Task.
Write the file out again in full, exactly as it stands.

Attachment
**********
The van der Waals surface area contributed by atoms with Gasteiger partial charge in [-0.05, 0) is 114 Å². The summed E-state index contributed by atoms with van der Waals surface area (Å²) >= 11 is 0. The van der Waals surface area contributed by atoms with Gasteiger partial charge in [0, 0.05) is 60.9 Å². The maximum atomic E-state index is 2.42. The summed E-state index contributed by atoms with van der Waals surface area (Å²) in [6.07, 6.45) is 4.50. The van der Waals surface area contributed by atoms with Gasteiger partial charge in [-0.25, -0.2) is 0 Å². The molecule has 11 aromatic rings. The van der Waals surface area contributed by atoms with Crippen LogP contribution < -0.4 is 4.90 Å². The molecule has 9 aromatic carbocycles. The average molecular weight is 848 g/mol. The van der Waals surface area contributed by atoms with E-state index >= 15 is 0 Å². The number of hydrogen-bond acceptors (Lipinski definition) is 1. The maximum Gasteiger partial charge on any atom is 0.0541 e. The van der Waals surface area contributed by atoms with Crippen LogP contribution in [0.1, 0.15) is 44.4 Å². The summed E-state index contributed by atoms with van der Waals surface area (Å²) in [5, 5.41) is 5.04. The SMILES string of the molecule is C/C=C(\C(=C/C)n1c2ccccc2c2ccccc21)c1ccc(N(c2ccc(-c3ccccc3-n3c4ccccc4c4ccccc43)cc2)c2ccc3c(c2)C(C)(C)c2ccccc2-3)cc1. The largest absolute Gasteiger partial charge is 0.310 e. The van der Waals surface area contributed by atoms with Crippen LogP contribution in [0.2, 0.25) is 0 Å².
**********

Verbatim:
The van der Waals surface area contributed by atoms with Gasteiger partial charge in [-0.05, 0) is 114 Å². The summed E-state index contributed by atoms with van der Waals surface area (Å²) >= 11 is 0. The van der Waals surface area contributed by atoms with Gasteiger partial charge in [0, 0.05) is 60.9 Å². The maximum atomic E-state index is 2.42. The summed E-state index contributed by atoms with van der Waals surface area (Å²) in [6.07, 6.45) is 4.50. The van der Waals surface area contributed by atoms with Gasteiger partial charge in [-0.25, -0.2) is 0 Å². The molecule has 11 aromatic rings. The van der Waals surface area contributed by atoms with Crippen LogP contribution < -0.4 is 4.90 Å². The molecule has 9 aromatic carbocycles. The average molecular weight is 848 g/mol. The van der Waals surface area contributed by atoms with E-state index >= 15 is 0 Å². The number of hydrogen-bond acceptors (Lipinski definition) is 1. The maximum Gasteiger partial charge on any atom is 0.0541 e. The van der Waals surface area contributed by atoms with Crippen LogP contribution in [0.1, 0.15) is 44.4 Å². The summed E-state index contributed by atoms with van der Waals surface area (Å²) in [5, 5.41) is 5.04. The SMILES string of the molecule is C/C=C(\C(=C/C)n1c2ccccc2c2ccccc21)c1ccc(N(c2ccc(-c3ccccc3-n3c4ccccc4c4ccccc43)cc2)c2ccc3c(c2)C(C)(C)c2ccccc2-3)cc1. The largest absolute Gasteiger partial charge is 0.310 e. The van der Waals surface area contributed by atoms with Crippen LogP contribution in [0.2, 0.25) is 0 Å².